TrainingWall - The Tech Stack (back-end)

In this post I’m going to cover the Tech Stack I chose as a back-end for my app, TrainingWall.

When starting a new project, commercial or personal, I’m always presented with the question:

What tech stack do I use for this?

Sometimes it’s a very simple and easy question to answer, What you know best other times it can be a real challenge and the initial investment in architectural planning can put me off a project.

When working on my own personal projects I tend to be a bit more exploratory and implement technologies I’m not as familiar with. Do I value my personal time less than my work time, or is it just more fun to learn new things, new ways and at least attempt to keep up to date with the ever increasing pace of JavaScript and web development practices?

To answer this question I looked at the outcomes I want my backend to deliver.


  • REST API - Could easily, and probably will in the future, add a GraphQL layer.
  • Automated testing
  • Authentication
  • Authorization
  • Connects to a database

That’s a very generic and rather rudimentary set of requirements right? But it gives a good start and besides, every app should be test-able!

I’ve almost exclusively worked with JavaScript since graduating university and love the language along with its incredible community of dedicated developers, so I chose NodeJS to write the server, ExpressJS to handle my API endpoints and routing, MongoDB as my database and Mocha w Chai as my testing framework.

NodeJS is a very well supported platform with an incredible number of open source packages, everything from indenting your code to machine learning libraries. This incredible eco-system leaves you with a wealth of packages to choose from that can do pretty much anything, certainly an overwhelming quantity for any newbie. I chose to stick with v8.13.^ at the time of writing due to package support.

Is it important to choose a long term support (LTS) version?

Support for NodeJS is similar to that of Linux, a distribution or release version is chosen, and scheduled, for long term support and it therefore receives long term support for packages included with the release version and larger packages tend to stick with this support cycle. I say tend to as some packages aren’t as well maintained as others. Keep in mind that a lot of packages are maintained by the community, people like you and I, just more generous!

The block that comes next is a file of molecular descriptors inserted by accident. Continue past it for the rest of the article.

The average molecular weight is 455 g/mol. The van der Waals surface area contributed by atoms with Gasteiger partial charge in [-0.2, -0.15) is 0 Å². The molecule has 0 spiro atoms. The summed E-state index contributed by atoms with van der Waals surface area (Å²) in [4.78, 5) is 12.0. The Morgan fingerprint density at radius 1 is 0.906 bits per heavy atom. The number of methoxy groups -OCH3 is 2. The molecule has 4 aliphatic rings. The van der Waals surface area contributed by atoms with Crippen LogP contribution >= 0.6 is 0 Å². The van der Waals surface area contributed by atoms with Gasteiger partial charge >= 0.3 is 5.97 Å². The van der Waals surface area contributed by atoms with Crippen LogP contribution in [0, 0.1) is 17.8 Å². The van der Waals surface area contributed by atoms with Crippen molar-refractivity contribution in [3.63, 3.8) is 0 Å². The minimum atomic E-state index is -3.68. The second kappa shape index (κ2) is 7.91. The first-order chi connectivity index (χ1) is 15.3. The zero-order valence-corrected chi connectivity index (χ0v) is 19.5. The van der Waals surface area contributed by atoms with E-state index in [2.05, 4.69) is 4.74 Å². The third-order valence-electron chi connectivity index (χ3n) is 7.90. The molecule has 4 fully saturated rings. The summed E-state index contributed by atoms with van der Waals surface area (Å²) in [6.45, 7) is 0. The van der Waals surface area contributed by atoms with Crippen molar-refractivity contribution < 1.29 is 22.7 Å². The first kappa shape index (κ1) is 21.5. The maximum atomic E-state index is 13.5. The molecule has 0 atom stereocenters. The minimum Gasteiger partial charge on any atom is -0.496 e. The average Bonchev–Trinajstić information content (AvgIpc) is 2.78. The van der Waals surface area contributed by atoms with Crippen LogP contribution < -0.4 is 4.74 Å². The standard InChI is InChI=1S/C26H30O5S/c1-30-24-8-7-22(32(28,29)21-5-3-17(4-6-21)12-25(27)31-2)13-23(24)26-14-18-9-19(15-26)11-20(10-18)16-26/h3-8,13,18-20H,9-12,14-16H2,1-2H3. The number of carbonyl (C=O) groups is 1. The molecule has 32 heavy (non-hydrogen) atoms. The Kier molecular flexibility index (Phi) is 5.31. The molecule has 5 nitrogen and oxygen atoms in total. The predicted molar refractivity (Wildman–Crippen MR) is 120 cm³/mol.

Now that I’ve chosen NodeJS, why did I choose ExpressJS over, say, Koa?

Choosing Koa may have been a smart choice if I was interested in following the state of JavaScripts surveys. They plug the average wage for Koa developers as XYZ% higher than ExpressJS devs, but life is not all about money. I could’ve spent my time learning Koa or I could work towards delivering the project and my knowledge of ExpressJS is greater. The efficiencies brought by Koa aren’t needed for this application, the expected use is very low and not intensive.

We have a server technology, and a set of HTTP utilities, why MongoDB?

One of the biggest advantages I’ve found when using MongoDB and Atlas has got to be the incredible speed with which you can create schemas and adapt them to any use case, even halfway through development.

I put a large value on this factor when I’m building a prototype, schemas are likely to evolve during development, they’re also very likely to evolve once the first version releases to production! It takes a while to stabilise a database schema when you’re one man. Nobody is faultless, we all overlook things.

Atlas has a very good free tier that enables you to get up and running with a development and production database without any hassle.

Creating schemas for a “schema-less database” seems odd, but it isn’t. It’s normal to want structure, that’s what a database is after all, a bunch of data points organised in a query-able and predictable manner.

I’ve worked with two different frameworks that apply schemas to MongoDB databases, Mongoose and LoopBack. LoopBack is very opinionated in database and endpoint structuring that I wanted, it would’ve been a fine fit and the useful CLI tools would’ve made for faster development. LoopBack is also built upon both Mongoose and ExpressJS, so I chose to work with the building blocks and apply my own opinions.

This leaves the testing framework

Mocha is a very simple to read testing framework and has a variety of different extensions but most of all, it’s my favourite coffee related drink. The little things.

To clarify, I’m not a fan of Chai in my coffee but I’m more than happy to use it for HTTP testing!

Category:  Back-End

Posted on - May 08, 2019